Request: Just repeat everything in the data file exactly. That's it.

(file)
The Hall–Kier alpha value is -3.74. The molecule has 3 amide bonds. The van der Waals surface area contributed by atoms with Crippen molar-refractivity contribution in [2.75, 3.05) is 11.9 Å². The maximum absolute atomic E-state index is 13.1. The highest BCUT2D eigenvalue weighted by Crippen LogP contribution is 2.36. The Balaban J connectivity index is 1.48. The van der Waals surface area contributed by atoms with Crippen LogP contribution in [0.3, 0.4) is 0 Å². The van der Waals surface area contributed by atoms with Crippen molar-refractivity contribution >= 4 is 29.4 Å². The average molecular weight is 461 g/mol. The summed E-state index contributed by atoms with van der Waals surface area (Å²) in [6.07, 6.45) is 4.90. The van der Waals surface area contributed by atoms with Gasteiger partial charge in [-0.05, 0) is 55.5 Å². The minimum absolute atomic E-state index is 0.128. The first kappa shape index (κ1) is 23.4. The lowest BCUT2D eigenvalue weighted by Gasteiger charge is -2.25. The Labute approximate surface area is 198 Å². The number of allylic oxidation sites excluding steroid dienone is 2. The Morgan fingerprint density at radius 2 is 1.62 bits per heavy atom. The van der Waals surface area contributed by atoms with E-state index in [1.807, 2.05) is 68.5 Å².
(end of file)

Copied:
The Hall–Kier alpha value is -3.74. The molecule has 3 amide bonds. The van der Waals surface area contributed by atoms with Crippen molar-refractivity contribution in [2.75, 3.05) is 11.9 Å². The maximum absolute atomic E-state index is 13.1. The highest BCUT2D eigenvalue weighted by Crippen LogP contribution is 2.36. The Balaban J connectivity index is 1.48. The van der Waals surface area contributed by atoms with Crippen LogP contribution in [0.3, 0.4) is 0 Å². The van der Waals surface area contributed by atoms with Crippen molar-refractivity contribution >= 4 is 29.4 Å². The average molecular weight is 461 g/mol. The summed E-state index contributed by atoms with van der Waals surface area (Å²) in [6.07, 6.45) is 4.90. The van der Waals surface area contributed by atoms with Gasteiger partial charge in [-0.05, 0) is 55.5 Å². The minimum absolute atomic E-state index is 0.128. The first kappa shape index (κ1) is 23.4. The lowest BCUT2D eigenvalue weighted by Gasteiger charge is -2.25. The Labute approximate surface area is 198 Å². The number of allylic oxidation sites excluding steroid dienone is 2. The Morgan fingerprint density at radius 2 is 1.62 bits per heavy atom. The van der Waals surface area contributed by atoms with E-state index in [1.807, 2.05) is 68.5 Å².